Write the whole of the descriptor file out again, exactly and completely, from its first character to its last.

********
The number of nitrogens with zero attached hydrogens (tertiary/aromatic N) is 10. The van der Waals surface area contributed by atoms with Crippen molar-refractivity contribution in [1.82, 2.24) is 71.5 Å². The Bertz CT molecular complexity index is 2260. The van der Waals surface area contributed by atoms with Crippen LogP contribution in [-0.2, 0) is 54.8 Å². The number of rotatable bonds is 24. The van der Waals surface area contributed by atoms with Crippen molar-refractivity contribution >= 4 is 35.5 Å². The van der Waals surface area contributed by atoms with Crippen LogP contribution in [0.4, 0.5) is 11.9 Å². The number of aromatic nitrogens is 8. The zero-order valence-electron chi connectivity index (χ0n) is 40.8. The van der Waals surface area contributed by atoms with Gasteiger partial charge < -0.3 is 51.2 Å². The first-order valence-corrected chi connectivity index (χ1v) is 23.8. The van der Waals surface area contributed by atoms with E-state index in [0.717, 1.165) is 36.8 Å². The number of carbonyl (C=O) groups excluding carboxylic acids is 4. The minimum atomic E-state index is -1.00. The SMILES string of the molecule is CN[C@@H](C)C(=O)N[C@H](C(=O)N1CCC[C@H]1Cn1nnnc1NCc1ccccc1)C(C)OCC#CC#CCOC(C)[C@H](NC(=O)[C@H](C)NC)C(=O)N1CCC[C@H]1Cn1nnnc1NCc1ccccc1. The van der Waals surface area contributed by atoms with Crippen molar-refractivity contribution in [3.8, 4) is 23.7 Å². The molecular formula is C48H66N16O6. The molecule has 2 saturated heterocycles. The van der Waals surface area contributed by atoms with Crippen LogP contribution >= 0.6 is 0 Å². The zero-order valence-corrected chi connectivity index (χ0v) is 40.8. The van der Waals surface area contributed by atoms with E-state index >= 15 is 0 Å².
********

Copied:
The number of nitrogens with zero attached hydrogens (tertiary/aromatic N) is 10. The van der Waals surface area contributed by atoms with Crippen molar-refractivity contribution in [1.82, 2.24) is 71.5 Å². The Bertz CT molecular complexity index is 2260. The van der Waals surface area contributed by atoms with Crippen LogP contribution in [-0.2, 0) is 54.8 Å². The number of rotatable bonds is 24. The van der Waals surface area contributed by atoms with Crippen molar-refractivity contribution >= 4 is 35.5 Å². The van der Waals surface area contributed by atoms with Crippen LogP contribution in [0.4, 0.5) is 11.9 Å². The number of aromatic nitrogens is 8. The zero-order valence-electron chi connectivity index (χ0n) is 40.8. The van der Waals surface area contributed by atoms with Gasteiger partial charge < -0.3 is 51.2 Å². The first-order valence-corrected chi connectivity index (χ1v) is 23.8. The van der Waals surface area contributed by atoms with E-state index in [0.717, 1.165) is 36.8 Å². The number of carbonyl (C=O) groups excluding carboxylic acids is 4. The minimum atomic E-state index is -1.00. The SMILES string of the molecule is CN[C@@H](C)C(=O)N[C@H](C(=O)N1CCC[C@H]1Cn1nnnc1NCc1ccccc1)C(C)OCC#CC#CCOC(C)[C@H](NC(=O)[C@H](C)NC)C(=O)N1CCC[C@H]1Cn1nnnc1NCc1ccccc1. The van der Waals surface area contributed by atoms with Crippen molar-refractivity contribution in [3.8, 4) is 23.7 Å². The molecular formula is C48H66N16O6. The molecule has 2 saturated heterocycles. The van der Waals surface area contributed by atoms with Crippen LogP contribution >= 0.6 is 0 Å². The zero-order valence-corrected chi connectivity index (χ0v) is 40.8. The van der Waals surface area contributed by atoms with E-state index >= 15 is 0 Å².